Uvulopalatopharyngoplasty (UPPP) Surgery for Sleep Apnea
UPPP is shorthand for uvulopalatopharyngoplasty. This is a long word for a surgery where doctors operate on the tissues in the throat. The surgery is most often done because the patient has obstructive sleep apnea. In this condition, the tissue in the mouth interrupts the circulation of air and reduces the amount of oxygen the sleeper receives. This means they wake up many times in the middle of the night gasping for air. They also snore which prevents their bed partner from getting a good night’s sleep. Though they don’t remember waking up, patients with sleep apnea still do not achieve restful sleep. The removal or remodeling of the uvula, tonsils and soft palate allows for more air to circulate.
Before the Operation
The preparation for the surgery begins well in advance of it. The surgeon examines the patient and takes their medical history, which includes asking them if they’ve ever had surgery on their mouth or throat before and if they are currently taking any medications or supplements. If the patient is a good candidate for the surgery, they will be asked to stop medications and supplements that can interfere with healing for at least a week before. These include blood thinners such as aspirin. The nurse gives the patient instructions concerning what they should do in the days and hours before the operation. The patient will need to fast overnight before the morning of the surgery, though they can drink water.
The patient is placed under general anesthesia through an intravenous medicine and inhalation. Their mouth is held open with retractors. During the first step, both tonsils are removed if the patient still has tonsils. The doctor may also remove the patient’s adenoids, which are a pair of glands near the tonsils in the upper part of the throat. After this, the uvula is removed. This is the little bit of skin that hangs down at the back of the roof of the mouth. The surgeon may do this part of the surgery with the help of lasers, which incises the uvula while cauterizing the blood vessels to prevent excess bleeding. The uvula may also be only trimmed if it is unusually large. Part of the patient’s soft palate is also remodeled to make more room in the mouth. The surgical wounds are then closed with absorbable sutures. The patient will not have to return to the doctor to have the removed. The surgery lasts about an hour.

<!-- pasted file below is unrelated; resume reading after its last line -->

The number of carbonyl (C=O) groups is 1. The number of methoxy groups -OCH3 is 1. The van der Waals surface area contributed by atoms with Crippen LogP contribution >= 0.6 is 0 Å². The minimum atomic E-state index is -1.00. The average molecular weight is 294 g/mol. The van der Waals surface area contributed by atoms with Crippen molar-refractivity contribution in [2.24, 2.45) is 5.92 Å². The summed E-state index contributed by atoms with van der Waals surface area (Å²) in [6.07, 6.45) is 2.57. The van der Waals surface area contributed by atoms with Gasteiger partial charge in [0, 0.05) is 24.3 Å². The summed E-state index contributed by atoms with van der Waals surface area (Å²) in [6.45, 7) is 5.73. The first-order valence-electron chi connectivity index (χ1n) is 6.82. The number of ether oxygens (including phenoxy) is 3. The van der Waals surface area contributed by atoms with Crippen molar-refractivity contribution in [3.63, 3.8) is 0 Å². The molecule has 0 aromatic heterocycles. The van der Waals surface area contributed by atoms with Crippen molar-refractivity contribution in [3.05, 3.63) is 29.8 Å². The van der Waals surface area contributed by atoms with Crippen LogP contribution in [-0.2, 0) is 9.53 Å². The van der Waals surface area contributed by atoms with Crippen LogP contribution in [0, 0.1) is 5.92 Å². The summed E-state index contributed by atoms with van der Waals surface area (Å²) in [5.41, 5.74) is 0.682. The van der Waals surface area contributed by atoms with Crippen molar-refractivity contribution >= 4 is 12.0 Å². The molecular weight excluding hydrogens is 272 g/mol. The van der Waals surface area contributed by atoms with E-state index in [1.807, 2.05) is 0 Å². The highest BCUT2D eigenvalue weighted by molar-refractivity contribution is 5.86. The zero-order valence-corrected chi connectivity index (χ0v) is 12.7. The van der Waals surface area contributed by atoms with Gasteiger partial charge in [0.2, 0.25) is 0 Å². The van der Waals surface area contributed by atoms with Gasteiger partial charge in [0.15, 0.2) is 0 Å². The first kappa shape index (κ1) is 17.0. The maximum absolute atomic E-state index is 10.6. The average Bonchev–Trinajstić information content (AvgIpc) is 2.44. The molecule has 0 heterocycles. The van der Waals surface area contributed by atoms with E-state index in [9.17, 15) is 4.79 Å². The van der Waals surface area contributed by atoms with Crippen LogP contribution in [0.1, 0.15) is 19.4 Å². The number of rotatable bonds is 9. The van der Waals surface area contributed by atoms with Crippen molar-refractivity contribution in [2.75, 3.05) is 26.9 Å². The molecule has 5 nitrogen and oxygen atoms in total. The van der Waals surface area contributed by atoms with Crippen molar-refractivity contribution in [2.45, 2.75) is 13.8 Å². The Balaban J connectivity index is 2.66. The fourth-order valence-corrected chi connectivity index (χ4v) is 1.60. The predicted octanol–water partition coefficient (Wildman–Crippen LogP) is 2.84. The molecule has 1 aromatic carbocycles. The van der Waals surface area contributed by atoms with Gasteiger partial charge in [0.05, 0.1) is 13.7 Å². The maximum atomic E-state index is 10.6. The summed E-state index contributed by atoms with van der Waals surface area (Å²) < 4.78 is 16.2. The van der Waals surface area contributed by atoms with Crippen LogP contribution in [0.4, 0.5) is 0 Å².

After the surgery, the patient is wheeled into the recovery room. After they wake up, they are given an analgesic in liquid form. Most UPP patients spend a night in the hospital, though some stay as long as two nights. While they are in the hospital, they’re monitored and given pain medicines as needed. Unfortunately, when it comes to UPPP, pain meds are very much needed. Just about every patient who posts reviews of their UPPP admits that the pain was severe, and for the first few days after the operation even swallowing their own saliva was challenging. Of course, the pain wears off eventually but not fast enough.
Some patients also need a CPAP breathing mask for the first few days after they come back from the hospital. This makes sure that they get enough air. Ironically, the tissues in the throat and mouth swell and narrow the airway as they heal. An ice pack applied to the throat helps with the pain.
Most patients are able to return to work after about two weeks, though it can take as long as a month and a half for the surgery to heal completely. But during that time, they will notice that they are able to breathe better and that their sleep is more restful after the pain of the surgery wears off. Their bed partner may notice that they no longer snore.
While they convalesce at home, the patient should try to get as much sleep as they can, and sleep with their head elevated. All that’s needed is to pile three or four pillows against the head of the bed. They can also try to sleep in a reclining chair. They should try to walk some every day but avoid strenuous activity and take their usual shower or bath. They will need to eat soft foods such as puddings or scrambled eggs for a while, and avoid any type of food that high in acid, such as orange juice. They should drink lots of fluids, but avoid those that are very hot or very cold, though many patients are soothed by sucking on ice chips.
Since the patient was under general anesthesia, constipation may be a problem. The doctor may prescribe stool softeners if they’re needed.
The patient must not smoke and should consult their doctor about when to resume their medications and supplements.
If You’ve Tried Everything to Stop Obstructive Sleep Apnea, Consider UPPP
Dr. Ran Y. Rubinstein, founder of the Hudson Valley Sinus Center, is a board certified ENT and plastic surgeon. He is not only board certified by the American Board of Otolaryngology-Head and Neck Surgery and the American Board of Facial Plastic Surgery but is a member of the American Society for Laser Medicine and Surgery and the American Academy of Rhinology. An expert in head, neck and facial plastic surgery, he is available for consultations for patients in the Newburgh, New York area who are interested in UPPP to resolve their sleep apnea and other breathing problems.